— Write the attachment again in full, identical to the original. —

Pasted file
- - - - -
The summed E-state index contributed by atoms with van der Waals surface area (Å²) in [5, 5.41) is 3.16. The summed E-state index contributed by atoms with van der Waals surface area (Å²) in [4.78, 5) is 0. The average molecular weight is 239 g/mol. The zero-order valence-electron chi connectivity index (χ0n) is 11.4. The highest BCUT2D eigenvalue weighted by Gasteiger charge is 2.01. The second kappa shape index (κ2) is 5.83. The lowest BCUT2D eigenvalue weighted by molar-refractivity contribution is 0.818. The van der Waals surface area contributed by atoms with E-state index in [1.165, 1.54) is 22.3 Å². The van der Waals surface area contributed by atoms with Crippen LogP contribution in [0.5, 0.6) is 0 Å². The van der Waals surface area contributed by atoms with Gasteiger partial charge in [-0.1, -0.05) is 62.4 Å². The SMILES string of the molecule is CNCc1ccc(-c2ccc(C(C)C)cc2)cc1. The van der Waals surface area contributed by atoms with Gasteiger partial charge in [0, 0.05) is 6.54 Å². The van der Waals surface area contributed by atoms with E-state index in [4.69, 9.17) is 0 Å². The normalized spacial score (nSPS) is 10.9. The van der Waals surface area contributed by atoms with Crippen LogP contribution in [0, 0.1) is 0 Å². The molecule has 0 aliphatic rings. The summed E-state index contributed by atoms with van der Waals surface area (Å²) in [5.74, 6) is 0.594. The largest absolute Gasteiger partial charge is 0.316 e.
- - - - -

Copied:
The summed E-state index contributed by atoms with van der Waals surface area (Å²) in [5, 5.41) is 3.16. The summed E-state index contributed by atoms with van der Waals surface area (Å²) in [4.78, 5) is 0. The average molecular weight is 239 g/mol. The zero-order valence-electron chi connectivity index (χ0n) is 11.4. The highest BCUT2D eigenvalue weighted by Gasteiger charge is 2.01. The second kappa shape index (κ2) is 5.83. The lowest BCUT2D eigenvalue weighted by molar-refractivity contribution is 0.818. The van der Waals surface area contributed by atoms with E-state index in [1.165, 1.54) is 22.3 Å². The van der Waals surface area contributed by atoms with Crippen LogP contribution in [0.5, 0.6) is 0 Å². The van der Waals surface area contributed by atoms with Gasteiger partial charge in [-0.1, -0.05) is 62.4 Å². The SMILES string of the molecule is CNCc1ccc(-c2ccc(C(C)C)cc2)cc1. The van der Waals surface area contributed by atoms with Gasteiger partial charge in [0, 0.05) is 6.54 Å². The van der Waals surface area contributed by atoms with E-state index in [4.69, 9.17) is 0 Å². The normalized spacial score (nSPS) is 10.9. The van der Waals surface area contributed by atoms with Crippen LogP contribution in [0, 0.1) is 0 Å². The molecule has 0 aliphatic rings. The summed E-state index contributed by atoms with van der Waals surface area (Å²) in [5.74, 6) is 0.594. The largest absolute Gasteiger partial charge is 0.316 e.